There are thousands of blogs, podcasts and videos out there that will give you the best ways to be more productive at work. I’ve read, listened and watched enough of these, and tried plenty of the tips and productivity hacks which have worked for no longer than a couple of days at most.
Since becoming a dad, I’ve wanted to become more productive for one reason; to spend more time with my family.
What didn’t work for me?
First up, lets discuss some of the things I tried that went poorly:
- Setting a timer for how long a piece of work will take. Move on when the timer ends. This just gave me multiple pieces of incomplete work!
- Another timer method: set timer, have a break when timer goes off and then reset timer and go again. I found this one can have the opposite result and can make you less productive as it will take you out the ‘zone’ when you are getting stuck into a piece of work.
- Listen to podcasts/audiobooks when working: there are few things more distracting than an interesting/funny podcast. I cannot do anything that involves reading/typing/thinking when I listen to podcasts (I am a huge consumer of podcasts. Give me a shout if you need any suggestions!).
- Love what you do and you’ll never work a day in your life: terrible advice as there isn’t a lot of money in stomping around like a dinosaur with your son; or in dad dancing with your wife in the kitchen to early 2000’s hip hop. Motivational quotes that appear on Instagram tend to NOT be great techniques to introduce to the working world.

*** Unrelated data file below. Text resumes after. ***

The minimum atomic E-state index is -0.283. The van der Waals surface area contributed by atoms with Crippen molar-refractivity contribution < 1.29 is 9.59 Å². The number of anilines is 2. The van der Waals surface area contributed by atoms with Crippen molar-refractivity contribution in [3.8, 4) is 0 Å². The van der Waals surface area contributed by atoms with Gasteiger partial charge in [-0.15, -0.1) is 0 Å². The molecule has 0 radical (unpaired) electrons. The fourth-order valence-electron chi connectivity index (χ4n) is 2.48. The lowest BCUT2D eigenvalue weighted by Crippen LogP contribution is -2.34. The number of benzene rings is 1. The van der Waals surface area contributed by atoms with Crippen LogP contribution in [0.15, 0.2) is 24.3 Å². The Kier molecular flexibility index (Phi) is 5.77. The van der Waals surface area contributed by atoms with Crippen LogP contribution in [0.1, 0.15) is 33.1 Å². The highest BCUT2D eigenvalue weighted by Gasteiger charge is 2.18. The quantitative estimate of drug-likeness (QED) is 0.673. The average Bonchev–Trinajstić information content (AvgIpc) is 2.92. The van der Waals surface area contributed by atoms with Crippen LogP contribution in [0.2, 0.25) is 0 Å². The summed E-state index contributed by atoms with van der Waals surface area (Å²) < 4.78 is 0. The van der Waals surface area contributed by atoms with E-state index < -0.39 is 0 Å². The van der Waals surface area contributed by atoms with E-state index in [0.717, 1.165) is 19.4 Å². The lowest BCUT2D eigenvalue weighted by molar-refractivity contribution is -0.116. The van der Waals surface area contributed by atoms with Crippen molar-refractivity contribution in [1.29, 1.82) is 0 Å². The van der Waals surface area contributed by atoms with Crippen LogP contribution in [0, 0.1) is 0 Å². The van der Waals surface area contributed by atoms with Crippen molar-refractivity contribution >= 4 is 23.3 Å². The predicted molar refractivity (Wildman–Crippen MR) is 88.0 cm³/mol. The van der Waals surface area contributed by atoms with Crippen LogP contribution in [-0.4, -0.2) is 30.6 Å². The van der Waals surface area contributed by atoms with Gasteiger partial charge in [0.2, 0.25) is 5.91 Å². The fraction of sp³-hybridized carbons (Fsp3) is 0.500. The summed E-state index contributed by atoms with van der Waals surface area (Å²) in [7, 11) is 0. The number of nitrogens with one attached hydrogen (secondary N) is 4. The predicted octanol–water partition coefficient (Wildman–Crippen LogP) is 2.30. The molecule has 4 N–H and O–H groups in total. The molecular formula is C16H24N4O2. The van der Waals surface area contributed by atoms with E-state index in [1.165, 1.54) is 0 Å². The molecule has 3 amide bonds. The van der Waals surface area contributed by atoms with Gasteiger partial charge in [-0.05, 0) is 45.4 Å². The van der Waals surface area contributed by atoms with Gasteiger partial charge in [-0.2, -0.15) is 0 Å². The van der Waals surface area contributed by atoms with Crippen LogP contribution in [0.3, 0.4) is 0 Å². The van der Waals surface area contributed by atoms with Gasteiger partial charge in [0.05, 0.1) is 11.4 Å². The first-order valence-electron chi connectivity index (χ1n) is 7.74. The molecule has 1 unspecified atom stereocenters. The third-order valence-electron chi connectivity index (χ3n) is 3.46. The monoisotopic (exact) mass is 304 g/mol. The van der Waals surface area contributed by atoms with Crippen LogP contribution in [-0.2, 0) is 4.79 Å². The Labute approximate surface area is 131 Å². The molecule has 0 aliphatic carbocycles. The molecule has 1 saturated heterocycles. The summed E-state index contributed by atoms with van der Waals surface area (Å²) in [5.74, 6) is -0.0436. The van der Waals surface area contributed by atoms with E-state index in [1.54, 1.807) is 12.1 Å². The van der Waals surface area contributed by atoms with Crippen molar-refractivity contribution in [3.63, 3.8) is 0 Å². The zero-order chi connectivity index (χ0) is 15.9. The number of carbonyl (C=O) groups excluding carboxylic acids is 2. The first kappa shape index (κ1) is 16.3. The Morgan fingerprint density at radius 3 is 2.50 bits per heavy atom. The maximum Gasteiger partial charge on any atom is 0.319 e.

I’ve always struggled with productivity. Over the past couple of years I’ve whittled all the blog posts, articles, vlogs and podcasts down to a few key methods that really work for me. Since sharpening up these methods, I have maybe worked past my contracted finish time 3-4 times.
This means my family know when I am going to be home and we get to spend more time together…whether they like it or not!!
Find your productive hours
The most useful method? The real “secret” to productivity? Its really quite simple…Learn when you are productive.
You can work out your productive hours by keeping a simple log of what work you are completing and when. Be honest with yourself (you don’t need to share the info with anyone else) when logging.
After a week or so, you should be able to see the hours where work is being done and, as you have been more mindful about your productivity, you will have noticed when you are being more productive throughout the day.
How do we make the most of them?
Ideally, you could squirrel yourself away from everyone and everything during these productive hours, however this isn’t always possible and in an office full of other people, distractions are plentiful. Someone may need to pick your brain, they may just want to run an idea by you to clarify something in their heads or it may just be some office chatter for them to give themselves a break from work for a few minutes; whatever it is, we don’t want it to take up our important, productive time.
Letting people know that you are busy or working to a deadline during these hours should stop a few distractions. Putting on headphones and blocking out the world is my preferred technique. If you are sat there looking busy and blasting out work, people are unlikely to disturb you unless it’s important…you’d hope.
This is something I have done for a number of years. It seems to work best with those admin tasks that come with your job that don’t take a huge amount of effort but are time-hungry and frequent throughout the day/week.
Things I tend to batch are: